Chamber advises businesses to engage in online ratings
Newcomers research the Internet for real-estate deals. And searches for trade services - from motorcycle repair to window washing - are all done online nowadays.
Is your business ready?
Rocky Moss, educator and tech-savvy director of the Dolores Chamber, is on a mission to make sure you are.
"Don't get nervous about it, embrace it. The key is keeping in touch with your customers and building those relationships," Moss said during a recent chamber meeting.
Yelp, Google Plus, Trip Advisor and Angie's List are more popular sites that post reviews online. Monitoring and responding to reviews is crucial for a business' reputation, Moss said.
"Google yourself to see the ratings and reviews of your business," she said. "People have become empowered, and they are making decisions based on website reviews."
Make contact, even it is a bad review, Moss said.
"Studies show that 84 percent of people who wrote a bad review are willing to forgive if the business acknowledges the complaint," she said. "Say you're sorry, correct the situation, and they will come back. It lets customers know you're listening."
On the flip side, studies also show businesses that boost their Yelp score by one star can see an additional 5 to 9 percent in revenue.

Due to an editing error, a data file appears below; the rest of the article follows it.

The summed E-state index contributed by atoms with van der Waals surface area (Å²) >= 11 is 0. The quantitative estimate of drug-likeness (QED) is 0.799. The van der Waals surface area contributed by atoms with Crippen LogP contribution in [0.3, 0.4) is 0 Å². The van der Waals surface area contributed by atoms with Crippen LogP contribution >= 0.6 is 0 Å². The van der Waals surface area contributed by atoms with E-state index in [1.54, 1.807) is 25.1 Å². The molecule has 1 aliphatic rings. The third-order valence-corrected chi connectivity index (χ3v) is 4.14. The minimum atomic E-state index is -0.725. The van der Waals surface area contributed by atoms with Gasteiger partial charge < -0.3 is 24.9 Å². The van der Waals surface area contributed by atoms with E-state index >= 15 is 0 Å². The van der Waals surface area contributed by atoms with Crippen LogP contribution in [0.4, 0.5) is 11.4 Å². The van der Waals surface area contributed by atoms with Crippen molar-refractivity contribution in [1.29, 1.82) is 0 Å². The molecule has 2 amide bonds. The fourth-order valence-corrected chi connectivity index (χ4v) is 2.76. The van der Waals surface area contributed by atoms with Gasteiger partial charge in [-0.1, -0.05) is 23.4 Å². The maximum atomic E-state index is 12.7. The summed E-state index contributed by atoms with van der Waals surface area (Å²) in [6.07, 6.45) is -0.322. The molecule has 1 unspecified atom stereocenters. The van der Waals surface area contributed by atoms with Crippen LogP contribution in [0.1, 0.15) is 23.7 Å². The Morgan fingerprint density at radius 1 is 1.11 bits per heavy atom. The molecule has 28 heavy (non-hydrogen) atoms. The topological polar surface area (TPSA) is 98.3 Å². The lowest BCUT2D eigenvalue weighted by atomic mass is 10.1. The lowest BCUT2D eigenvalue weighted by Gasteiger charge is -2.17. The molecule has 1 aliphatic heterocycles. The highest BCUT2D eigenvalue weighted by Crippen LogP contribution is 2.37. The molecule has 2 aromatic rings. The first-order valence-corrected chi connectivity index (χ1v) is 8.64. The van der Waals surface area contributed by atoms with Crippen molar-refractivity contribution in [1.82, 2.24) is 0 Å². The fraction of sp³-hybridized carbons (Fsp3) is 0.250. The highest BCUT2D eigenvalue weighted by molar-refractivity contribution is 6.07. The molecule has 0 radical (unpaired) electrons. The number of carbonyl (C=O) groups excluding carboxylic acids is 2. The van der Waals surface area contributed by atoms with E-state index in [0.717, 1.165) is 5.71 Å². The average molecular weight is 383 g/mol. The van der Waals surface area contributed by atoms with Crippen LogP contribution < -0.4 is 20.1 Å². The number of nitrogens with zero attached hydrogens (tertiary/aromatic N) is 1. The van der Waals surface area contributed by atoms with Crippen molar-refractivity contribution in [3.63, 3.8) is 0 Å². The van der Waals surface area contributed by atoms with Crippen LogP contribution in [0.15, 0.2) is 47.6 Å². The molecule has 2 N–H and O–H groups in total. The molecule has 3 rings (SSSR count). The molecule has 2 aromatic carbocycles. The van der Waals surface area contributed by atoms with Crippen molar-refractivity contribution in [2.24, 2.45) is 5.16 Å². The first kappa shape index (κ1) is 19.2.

Moss congratulated The Pony Expresso for using social media sites for marketing. Also the coffee shop utilizes a QR code that customers can scan with their phone to read reviews and find out menu information.
"They have brought in a lot of high school customers by tapping into their social media world," Moss said.
In Cortez, the Let it Grow restaurant and garden shop has reached the No. 1 ranking on Trip Advisor. Mexican restaurant La Casita earned a No. 2 ranking with 118 reviews, and Stone Fish gets consistent good ratings.
Moss says that business in smaller towns like Rico, Dolores, and Mancos cooperate to market themselves collectively.
Cortez's "Restaurant Row" took this approach with great success. Stone Fish, Pepperheads, Sol Pizzeria, and San Juan Coffee know the power of online group marketing translates to more customers.
"Working together they created an mini-economic culture that is spreading throughout downtown," Moss said. "The same can happen anywhere. Run some campaigns together to get people to engage with your business."
Participating in online rating systems is not just for tourism-based businesses.
"All business serve somebody, so everyone should get involved," Moss said. "It is a way of using customers to promote you. Using the Internet for marketing is like word-of-mouth on steroids."
Workshops on using the Internet for business development will be offered this fall by the Cortez and Dolores chambers.